Lower Ninth: Katrina Drama

The Flea's new Katrina drama echoes Godot

Right smack-dab in the middle of town, Malcom (James McDaniel) has found himself up on the roof. Yes, Malcom's up there in Beau Willimon's Hurricane Katrina–inspired Lower Ninth, now at the Flea Theater. With its peeling shingles and water-induced warp, this roof likely isn't as nice as the one in the Drifters' song; it lacks food, drink, and shade. And did the Drifters ever have to contend with the stink of rotting corpses?

Malcom shares his perch with the excitable E-Z (Gaius Charles). The two men pace, spar, and entertain each other with rounds of 20 Questions, all while scanning the horizon for rescue. At times, the dialogue grows abstracted, and Lower Ninth resembles nothing so much as a watered-down Waiting for Godot. Most contemporary authors don't come off too well when compared to Beckett, and the Classical Theatre of Harlem has already staged a post-Katrina Godot. Indeed, Willimon's occasional use of absurdism seems especially unfortunate because it trivializes what so many people in New Orleans actually suffered.

Happily, Willimon always returns to the real, anchoring the play in the two men's boredom, their exhaustion, and their terrible thirst. As E-Z says, "Won't let me sleep. Thirst I mean. Tryin' to swallow my own spit, but I ain't got no more. Mouth so dry it's keeping me awake. Ain't slept at all."

Waiting for rescue: Charles and McDaniel in Lower Ninth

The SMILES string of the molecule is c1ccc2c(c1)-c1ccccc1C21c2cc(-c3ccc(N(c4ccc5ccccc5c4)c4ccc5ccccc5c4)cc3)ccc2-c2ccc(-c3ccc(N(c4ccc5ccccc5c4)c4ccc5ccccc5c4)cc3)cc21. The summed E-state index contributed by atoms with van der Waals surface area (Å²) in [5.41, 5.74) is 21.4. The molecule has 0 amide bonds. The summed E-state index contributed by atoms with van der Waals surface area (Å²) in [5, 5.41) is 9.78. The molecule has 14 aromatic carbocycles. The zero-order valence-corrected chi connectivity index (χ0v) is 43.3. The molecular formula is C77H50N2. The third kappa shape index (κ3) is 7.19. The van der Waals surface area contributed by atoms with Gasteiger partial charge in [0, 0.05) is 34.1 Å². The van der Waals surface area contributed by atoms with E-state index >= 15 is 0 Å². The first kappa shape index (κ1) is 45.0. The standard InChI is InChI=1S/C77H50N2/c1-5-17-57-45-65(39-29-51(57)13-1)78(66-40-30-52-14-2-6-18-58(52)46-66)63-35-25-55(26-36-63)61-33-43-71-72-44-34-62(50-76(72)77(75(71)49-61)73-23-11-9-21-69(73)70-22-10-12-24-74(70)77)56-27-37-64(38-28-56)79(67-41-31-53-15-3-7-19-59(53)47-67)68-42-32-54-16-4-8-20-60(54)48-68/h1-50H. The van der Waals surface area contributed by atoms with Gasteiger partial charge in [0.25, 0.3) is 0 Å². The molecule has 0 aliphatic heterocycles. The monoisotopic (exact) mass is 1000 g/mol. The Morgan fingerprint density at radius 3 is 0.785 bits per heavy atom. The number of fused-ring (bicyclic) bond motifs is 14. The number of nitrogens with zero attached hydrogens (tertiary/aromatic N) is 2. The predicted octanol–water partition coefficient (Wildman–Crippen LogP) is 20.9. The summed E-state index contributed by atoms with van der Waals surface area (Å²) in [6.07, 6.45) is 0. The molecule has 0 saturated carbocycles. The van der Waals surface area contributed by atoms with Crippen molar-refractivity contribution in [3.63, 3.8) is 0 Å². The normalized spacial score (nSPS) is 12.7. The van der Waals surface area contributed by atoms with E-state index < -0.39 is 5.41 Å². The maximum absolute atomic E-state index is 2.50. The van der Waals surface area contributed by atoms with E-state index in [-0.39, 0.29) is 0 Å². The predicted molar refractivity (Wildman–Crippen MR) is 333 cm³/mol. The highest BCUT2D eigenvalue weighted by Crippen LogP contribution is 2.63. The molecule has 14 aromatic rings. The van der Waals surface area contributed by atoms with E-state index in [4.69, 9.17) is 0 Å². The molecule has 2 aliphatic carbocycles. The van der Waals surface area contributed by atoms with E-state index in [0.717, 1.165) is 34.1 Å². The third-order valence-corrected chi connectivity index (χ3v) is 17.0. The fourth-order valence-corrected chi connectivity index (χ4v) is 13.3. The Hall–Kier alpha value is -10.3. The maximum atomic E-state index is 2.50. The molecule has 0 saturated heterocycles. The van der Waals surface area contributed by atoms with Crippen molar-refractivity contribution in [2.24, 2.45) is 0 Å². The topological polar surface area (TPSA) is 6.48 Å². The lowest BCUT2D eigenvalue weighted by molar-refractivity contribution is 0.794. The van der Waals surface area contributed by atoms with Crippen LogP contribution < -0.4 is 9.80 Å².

Joan Marcus
Waiting for rescue: Charles and McDaniel in Lower Ninth

Willimon, a recent Columbia MFA, writes some fine dialogue, with a keen awareness of language and rhythm. He plays E-Z's spiky street jargon against the Bible-reading Malcom's gentler cadences. McDaniel, best known for his stint on NYPD Blue but boasting an impressive theatrical résumé, turns in an excellent performance: He imbues Malcom with a poignant, unsteady humanity, and as the play progresses, he lets the character's circumstances drain his physical presence. Charles, a newly minted star on Friday Night Lights, is rather outclassed, though he makes a vigorous effort to keep up.

Director Daniel Goldstein uses sound and light sparingly to suggest the passage of time and helps the actors navigate Donyale Werle's sloped set. He also keeps them from indulging in too many histrionics as the play progresses and their situation worsens. When this old world starts getting them down, at least E-Z and Malcom can rely on a capable director.

 
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